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Title text over a sixteenth-century charcoal drawing of a man with a fleshy face in profile wearing fanciful embossed armour

Cover photo c/o The Caffeinated Symposium blog


John A. Lynn, Battle: A History of Combat and Culture. Updated with a new epilogue. Westview Press: New York, 2008. ISBN-13: 978-0-8133-3372-4 (Bookfinder link)

This week I am going to talk about a book written by a specialist in the wars of Louis XIV of France, only two of whose eight chapters deal with ancient warfare in the broadest sense. That is because the book is one of the few which does the work of demolishing one of the most influential and least accurate ideas which an ancient military historian has ever presented to the public: the Western Way of War. Yet rather than be purely destructive, it goes on to sketch a scientific approach to war and culture, and even presents a model which scholars can apply to other cases. It does all that in an affordable volume written for lay readers in the United States where belief in a western way of war is strongest.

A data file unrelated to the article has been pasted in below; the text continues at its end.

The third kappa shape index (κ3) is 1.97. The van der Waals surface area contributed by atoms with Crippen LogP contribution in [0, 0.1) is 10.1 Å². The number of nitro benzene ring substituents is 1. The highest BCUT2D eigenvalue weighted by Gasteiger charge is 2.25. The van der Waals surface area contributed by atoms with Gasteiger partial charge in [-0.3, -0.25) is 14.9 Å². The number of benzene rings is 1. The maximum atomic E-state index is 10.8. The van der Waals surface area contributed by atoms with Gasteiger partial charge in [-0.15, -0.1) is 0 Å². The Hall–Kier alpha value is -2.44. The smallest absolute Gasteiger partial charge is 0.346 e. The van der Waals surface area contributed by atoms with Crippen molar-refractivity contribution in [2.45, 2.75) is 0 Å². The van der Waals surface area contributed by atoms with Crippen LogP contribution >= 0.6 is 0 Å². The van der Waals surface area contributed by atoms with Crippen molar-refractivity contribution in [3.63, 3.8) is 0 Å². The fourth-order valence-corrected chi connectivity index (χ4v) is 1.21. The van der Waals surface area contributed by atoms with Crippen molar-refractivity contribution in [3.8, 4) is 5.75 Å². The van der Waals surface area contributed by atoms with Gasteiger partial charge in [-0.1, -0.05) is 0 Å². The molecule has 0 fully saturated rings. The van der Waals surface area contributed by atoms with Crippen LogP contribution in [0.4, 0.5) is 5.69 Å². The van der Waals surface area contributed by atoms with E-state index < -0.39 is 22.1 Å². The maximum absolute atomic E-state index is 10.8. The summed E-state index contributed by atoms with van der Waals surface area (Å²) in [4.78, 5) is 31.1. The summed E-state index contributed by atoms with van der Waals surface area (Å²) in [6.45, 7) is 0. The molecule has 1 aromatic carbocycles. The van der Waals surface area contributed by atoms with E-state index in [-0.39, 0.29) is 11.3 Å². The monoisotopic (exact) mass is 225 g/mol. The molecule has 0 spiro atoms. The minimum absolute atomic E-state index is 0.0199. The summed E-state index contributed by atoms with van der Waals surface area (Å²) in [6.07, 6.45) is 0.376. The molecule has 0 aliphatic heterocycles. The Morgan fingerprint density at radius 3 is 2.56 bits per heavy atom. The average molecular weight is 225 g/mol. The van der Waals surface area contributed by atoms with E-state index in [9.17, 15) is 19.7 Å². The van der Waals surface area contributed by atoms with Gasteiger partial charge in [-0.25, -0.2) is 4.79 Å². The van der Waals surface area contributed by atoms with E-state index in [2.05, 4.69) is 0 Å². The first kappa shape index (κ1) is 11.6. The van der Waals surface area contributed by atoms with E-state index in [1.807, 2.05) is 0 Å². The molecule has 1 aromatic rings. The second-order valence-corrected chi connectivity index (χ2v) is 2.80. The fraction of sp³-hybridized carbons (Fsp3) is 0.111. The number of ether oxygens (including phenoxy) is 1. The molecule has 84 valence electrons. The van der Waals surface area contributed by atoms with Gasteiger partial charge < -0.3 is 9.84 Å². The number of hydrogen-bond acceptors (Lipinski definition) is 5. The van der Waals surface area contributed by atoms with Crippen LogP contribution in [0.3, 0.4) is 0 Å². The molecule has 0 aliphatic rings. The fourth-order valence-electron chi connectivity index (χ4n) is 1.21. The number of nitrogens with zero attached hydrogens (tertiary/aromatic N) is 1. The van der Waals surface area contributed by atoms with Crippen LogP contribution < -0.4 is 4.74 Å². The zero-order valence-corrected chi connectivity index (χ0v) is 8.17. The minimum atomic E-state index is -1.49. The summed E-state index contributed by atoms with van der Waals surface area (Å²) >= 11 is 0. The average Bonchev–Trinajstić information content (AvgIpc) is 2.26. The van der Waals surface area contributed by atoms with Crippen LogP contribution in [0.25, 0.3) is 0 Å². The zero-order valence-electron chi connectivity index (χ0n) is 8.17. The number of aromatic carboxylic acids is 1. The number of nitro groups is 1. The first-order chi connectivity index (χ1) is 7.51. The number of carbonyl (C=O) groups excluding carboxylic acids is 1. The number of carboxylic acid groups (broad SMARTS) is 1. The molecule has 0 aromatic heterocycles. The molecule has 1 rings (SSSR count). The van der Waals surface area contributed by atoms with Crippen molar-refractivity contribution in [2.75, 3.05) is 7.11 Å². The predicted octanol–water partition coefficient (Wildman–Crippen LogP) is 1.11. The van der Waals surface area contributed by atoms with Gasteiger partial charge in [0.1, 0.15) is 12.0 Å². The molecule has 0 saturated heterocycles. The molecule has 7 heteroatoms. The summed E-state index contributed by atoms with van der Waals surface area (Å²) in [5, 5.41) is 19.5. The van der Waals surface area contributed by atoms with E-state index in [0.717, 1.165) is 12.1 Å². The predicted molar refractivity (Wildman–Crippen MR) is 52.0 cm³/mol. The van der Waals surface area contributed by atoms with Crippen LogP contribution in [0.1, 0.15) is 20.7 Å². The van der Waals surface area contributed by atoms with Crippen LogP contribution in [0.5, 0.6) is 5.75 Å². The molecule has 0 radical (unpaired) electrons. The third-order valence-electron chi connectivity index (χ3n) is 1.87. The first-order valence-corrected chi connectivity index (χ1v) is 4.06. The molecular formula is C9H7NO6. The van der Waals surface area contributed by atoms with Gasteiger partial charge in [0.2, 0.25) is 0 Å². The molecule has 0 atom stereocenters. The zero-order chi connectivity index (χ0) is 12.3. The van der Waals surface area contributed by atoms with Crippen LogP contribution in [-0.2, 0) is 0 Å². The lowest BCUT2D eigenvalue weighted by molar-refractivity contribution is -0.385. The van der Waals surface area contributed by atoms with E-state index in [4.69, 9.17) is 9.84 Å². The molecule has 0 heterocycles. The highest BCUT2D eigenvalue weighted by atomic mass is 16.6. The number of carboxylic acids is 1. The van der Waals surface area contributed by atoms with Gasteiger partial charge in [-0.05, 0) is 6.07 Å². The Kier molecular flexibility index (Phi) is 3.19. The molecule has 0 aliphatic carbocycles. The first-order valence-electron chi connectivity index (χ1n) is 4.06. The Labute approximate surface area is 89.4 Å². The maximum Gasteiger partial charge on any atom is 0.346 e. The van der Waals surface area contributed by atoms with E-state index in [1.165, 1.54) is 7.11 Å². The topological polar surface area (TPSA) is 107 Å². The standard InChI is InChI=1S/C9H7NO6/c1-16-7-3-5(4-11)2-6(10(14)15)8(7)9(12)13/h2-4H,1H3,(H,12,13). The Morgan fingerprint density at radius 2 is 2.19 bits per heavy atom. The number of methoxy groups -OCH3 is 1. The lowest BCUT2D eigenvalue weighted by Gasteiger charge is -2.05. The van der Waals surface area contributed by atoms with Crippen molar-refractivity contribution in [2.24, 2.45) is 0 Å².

In his preface Lynn explains that his book was inspired by his discomfort with the way many scholars and laymen think about war and culture (p. xiv).

Across gaps of time, space, and knowledge, we often have described past warriors in one of two flawed manners. On one hand, we generalize too broadly and posit that everyone is essentially alike- consequently, the universal soldier. On the other hand, we build a false dichotomy between ourselves and everyone else.